Here are some quotes from the book:
God gives us situations that are contrary to our preferences in order to work Himself into us. (45)
Failures enable us to experience more of God. (49)
I hope that we can see this deep principle. One who has never fallen or failed cannot know God, experience God, or enjoy God. God has no way to work Himself into a person who has no “holes.” (55-56)
God allows us to fail because He wants to give us grace. In order to understand this matter clearly, we need to speak of God’s goal….God’s unique goal for His chosen ones is to enter into them and to mingle Himself with them. In eternity past and in His creation of man, God’s considerations were related to His intention to enter into man and to mingle Himself with man….Man’s usefulness and function in relation to God are connected to his capacity to be mingled with God. (57)
God did not want to be alone in the universe. Consequently, He created man to be a counterpart for Himself (cf. 2:18). God does not want to be God merely in Himself; He wants to enter into man to be God in man. He is God, but He desires to be mingled with man. In the same principle, God created man because He wants man to be mingled with Him. Although He wants man to be man, He wants man to be man in Him. (58)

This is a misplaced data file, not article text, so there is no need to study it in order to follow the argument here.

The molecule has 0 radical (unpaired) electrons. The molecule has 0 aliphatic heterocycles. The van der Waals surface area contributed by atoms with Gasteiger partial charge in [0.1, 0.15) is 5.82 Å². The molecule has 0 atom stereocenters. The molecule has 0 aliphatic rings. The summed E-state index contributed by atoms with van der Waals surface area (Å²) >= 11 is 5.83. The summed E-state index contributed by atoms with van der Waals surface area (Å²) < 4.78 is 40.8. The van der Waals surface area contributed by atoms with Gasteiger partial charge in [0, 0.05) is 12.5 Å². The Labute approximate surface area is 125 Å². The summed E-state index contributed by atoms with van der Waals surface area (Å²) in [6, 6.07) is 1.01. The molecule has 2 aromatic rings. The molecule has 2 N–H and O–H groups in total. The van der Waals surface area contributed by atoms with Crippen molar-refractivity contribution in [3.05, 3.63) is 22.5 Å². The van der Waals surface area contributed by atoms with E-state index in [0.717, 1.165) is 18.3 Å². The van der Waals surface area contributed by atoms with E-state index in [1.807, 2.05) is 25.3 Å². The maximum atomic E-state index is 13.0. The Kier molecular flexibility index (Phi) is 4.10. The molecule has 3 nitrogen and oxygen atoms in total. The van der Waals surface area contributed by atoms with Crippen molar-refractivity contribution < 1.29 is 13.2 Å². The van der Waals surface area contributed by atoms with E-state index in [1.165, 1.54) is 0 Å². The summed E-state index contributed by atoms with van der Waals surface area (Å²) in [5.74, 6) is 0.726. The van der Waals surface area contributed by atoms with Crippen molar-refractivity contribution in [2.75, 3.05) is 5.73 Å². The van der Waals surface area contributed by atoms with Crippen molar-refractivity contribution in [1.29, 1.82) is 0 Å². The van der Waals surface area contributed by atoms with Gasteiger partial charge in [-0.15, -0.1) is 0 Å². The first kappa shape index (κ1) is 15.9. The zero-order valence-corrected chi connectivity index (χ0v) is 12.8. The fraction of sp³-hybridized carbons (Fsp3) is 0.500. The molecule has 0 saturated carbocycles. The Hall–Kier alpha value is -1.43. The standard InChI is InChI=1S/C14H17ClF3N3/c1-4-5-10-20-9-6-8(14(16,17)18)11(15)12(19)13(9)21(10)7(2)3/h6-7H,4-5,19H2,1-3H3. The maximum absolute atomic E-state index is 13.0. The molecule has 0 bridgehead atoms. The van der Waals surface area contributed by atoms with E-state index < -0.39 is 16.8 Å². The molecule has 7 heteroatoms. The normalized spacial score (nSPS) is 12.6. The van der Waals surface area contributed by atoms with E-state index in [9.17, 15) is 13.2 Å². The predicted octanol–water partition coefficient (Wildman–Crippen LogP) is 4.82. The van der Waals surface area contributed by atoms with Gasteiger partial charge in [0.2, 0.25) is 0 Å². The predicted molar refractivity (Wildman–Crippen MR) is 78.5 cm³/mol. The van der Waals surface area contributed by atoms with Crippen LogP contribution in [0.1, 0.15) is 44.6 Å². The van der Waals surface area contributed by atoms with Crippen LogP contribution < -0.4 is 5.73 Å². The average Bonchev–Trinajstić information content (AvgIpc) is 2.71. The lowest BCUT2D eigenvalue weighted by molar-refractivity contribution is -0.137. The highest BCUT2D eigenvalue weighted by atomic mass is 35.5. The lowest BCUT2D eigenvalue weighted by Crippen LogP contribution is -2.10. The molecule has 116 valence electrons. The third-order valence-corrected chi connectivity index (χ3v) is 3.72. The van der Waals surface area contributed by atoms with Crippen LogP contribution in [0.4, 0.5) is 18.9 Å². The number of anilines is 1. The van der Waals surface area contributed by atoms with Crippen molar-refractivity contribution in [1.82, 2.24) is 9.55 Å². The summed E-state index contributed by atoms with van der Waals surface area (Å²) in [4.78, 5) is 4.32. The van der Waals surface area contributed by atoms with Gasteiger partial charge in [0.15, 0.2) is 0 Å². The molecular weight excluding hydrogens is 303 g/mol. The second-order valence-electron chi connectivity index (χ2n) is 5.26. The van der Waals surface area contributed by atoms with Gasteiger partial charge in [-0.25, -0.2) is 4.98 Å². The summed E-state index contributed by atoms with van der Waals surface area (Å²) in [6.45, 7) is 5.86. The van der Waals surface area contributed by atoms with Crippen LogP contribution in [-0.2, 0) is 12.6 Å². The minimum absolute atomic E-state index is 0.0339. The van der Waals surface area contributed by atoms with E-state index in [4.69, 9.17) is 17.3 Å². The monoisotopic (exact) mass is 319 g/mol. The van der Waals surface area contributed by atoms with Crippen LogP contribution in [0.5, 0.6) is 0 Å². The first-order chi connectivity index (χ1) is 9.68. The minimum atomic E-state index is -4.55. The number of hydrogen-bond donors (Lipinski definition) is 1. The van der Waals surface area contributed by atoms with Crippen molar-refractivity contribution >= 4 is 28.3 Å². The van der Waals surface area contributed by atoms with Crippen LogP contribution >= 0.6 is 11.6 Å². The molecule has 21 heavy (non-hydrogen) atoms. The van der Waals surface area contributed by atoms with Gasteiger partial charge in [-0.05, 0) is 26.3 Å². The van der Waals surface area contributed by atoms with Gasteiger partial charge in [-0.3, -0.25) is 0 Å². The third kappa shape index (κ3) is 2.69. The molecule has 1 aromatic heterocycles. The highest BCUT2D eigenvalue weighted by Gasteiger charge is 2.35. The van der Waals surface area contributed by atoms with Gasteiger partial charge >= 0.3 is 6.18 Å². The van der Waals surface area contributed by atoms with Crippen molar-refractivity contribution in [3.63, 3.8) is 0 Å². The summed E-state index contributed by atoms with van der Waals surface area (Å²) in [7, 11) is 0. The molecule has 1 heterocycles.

Christians of a certain persuasion may take issue with the concept of God being mingled with man, either because of theological suspicions about Lee’s understanding of the relationship between the two natures of Christ (i.e. monophysitism, which Lee strongly rejected) or because of a more general theological stance on the relationship between God and man, that God is utterly transcendent and not really indwelling His believers.
Barnes’ NT Notes adopts the second stance, and is almost laughable in its flat out denial of the plain sense of the biblical text. Some examples:
- “And if Christ be in you [Rom 8:10]. This is evidently a figurative expression, where the word “Christ” is used to denote his spirit, his principles; that is, he influences the man. Literally, he cannot be in a Christian; but the close connexion between him and Christians, and the fact that they are entirely under his influence, is expressed by this strong figurative language.”